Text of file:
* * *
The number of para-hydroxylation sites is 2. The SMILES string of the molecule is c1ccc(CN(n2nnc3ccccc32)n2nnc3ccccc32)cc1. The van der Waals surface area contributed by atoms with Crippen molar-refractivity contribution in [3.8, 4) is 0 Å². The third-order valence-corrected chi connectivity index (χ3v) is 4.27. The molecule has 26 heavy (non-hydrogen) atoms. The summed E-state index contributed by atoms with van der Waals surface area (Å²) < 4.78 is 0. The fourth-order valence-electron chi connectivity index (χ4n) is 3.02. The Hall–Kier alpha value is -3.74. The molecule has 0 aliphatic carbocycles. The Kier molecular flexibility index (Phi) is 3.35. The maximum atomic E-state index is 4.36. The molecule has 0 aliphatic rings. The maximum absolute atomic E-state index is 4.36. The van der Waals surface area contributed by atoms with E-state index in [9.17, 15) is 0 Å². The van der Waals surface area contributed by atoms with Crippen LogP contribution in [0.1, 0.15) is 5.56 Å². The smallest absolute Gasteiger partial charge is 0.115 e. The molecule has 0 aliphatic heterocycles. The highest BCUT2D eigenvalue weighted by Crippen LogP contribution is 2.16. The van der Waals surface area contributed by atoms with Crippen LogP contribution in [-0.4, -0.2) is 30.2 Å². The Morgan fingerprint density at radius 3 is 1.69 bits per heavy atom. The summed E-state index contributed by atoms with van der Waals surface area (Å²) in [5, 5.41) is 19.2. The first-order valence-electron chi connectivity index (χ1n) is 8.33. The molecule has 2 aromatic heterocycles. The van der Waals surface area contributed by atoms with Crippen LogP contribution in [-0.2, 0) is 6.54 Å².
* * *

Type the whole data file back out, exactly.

The number of para-hydroxylation sites is 2. The SMILES string of the molecule is c1ccc(CN(n2nnc3ccccc32)n2nnc3ccccc32)cc1. The van der Waals surface area contributed by atoms with Crippen molar-refractivity contribution in [3.8, 4) is 0 Å². The third-order valence-corrected chi connectivity index (χ3v) is 4.27. The molecule has 26 heavy (non-hydrogen) atoms. The summed E-state index contributed by atoms with van der Waals surface area (Å²) < 4.78 is 0. The fourth-order valence-electron chi connectivity index (χ4n) is 3.02. The Hall–Kier alpha value is -3.74. The molecule has 0 aliphatic carbocycles. The Kier molecular flexibility index (Phi) is 3.35. The maximum atomic E-state index is 4.36. The molecule has 0 aliphatic rings. The maximum absolute atomic E-state index is 4.36. The van der Waals surface area contributed by atoms with E-state index in [9.17, 15) is 0 Å². The van der Waals surface area contributed by atoms with Crippen LogP contribution in [0.1, 0.15) is 5.56 Å². The smallest absolute Gasteiger partial charge is 0.115 e. The molecule has 0 aliphatic heterocycles. The highest BCUT2D eigenvalue weighted by Crippen LogP contribution is 2.16. The van der Waals surface area contributed by atoms with Crippen LogP contribution in [-0.4, -0.2) is 30.2 Å². The Morgan fingerprint density at radius 3 is 1.69 bits per heavy atom. The summed E-state index contributed by atoms with van der Waals surface area (Å²) in [5, 5.41) is 19.2. The first-order valence-electron chi connectivity index (χ1n) is 8.33. The molecule has 2 aromatic heterocycles. The van der Waals surface area contributed by atoms with Crippen LogP contribution in [-0.2, 0) is 6.54 Å².